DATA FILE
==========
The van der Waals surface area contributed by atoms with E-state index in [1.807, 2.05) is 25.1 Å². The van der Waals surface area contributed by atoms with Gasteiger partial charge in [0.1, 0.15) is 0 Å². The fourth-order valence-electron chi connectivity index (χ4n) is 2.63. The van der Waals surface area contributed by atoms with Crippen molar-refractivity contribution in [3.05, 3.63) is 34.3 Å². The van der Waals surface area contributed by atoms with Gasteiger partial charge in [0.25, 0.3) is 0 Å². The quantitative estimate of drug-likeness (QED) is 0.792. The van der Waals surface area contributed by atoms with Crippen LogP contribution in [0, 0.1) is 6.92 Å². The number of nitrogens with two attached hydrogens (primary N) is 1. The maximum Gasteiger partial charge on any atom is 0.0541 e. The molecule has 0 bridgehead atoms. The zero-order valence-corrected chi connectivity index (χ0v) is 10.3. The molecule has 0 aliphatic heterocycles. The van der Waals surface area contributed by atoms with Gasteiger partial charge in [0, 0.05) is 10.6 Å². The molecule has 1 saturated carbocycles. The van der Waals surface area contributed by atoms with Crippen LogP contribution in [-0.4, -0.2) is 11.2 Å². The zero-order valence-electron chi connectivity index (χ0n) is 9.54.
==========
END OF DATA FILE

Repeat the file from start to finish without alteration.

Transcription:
The van der Waals surface area contributed by atoms with E-state index in [1.807, 2.05) is 25.1 Å². The van der Waals surface area contributed by atoms with Gasteiger partial charge in [0.1, 0.15) is 0 Å². The fourth-order valence-electron chi connectivity index (χ4n) is 2.63. The van der Waals surface area contributed by atoms with Crippen molar-refractivity contribution in [3.05, 3.63) is 34.3 Å². The van der Waals surface area contributed by atoms with Gasteiger partial charge in [0.25, 0.3) is 0 Å². The quantitative estimate of drug-likeness (QED) is 0.792. The van der Waals surface area contributed by atoms with Crippen LogP contribution in [0, 0.1) is 6.92 Å². The number of nitrogens with two attached hydrogens (primary N) is 1. The maximum Gasteiger partial charge on any atom is 0.0541 e. The molecule has 0 bridgehead atoms. The zero-order valence-corrected chi connectivity index (χ0v) is 10.3. The molecule has 0 aliphatic heterocycles. The van der Waals surface area contributed by atoms with Gasteiger partial charge in [0, 0.05) is 10.6 Å². The molecule has 1 saturated carbocycles. The van der Waals surface area contributed by atoms with Crippen LogP contribution in [-0.4, -0.2) is 11.2 Å². The zero-order valence-electron chi connectivity index (χ0n) is 9.54.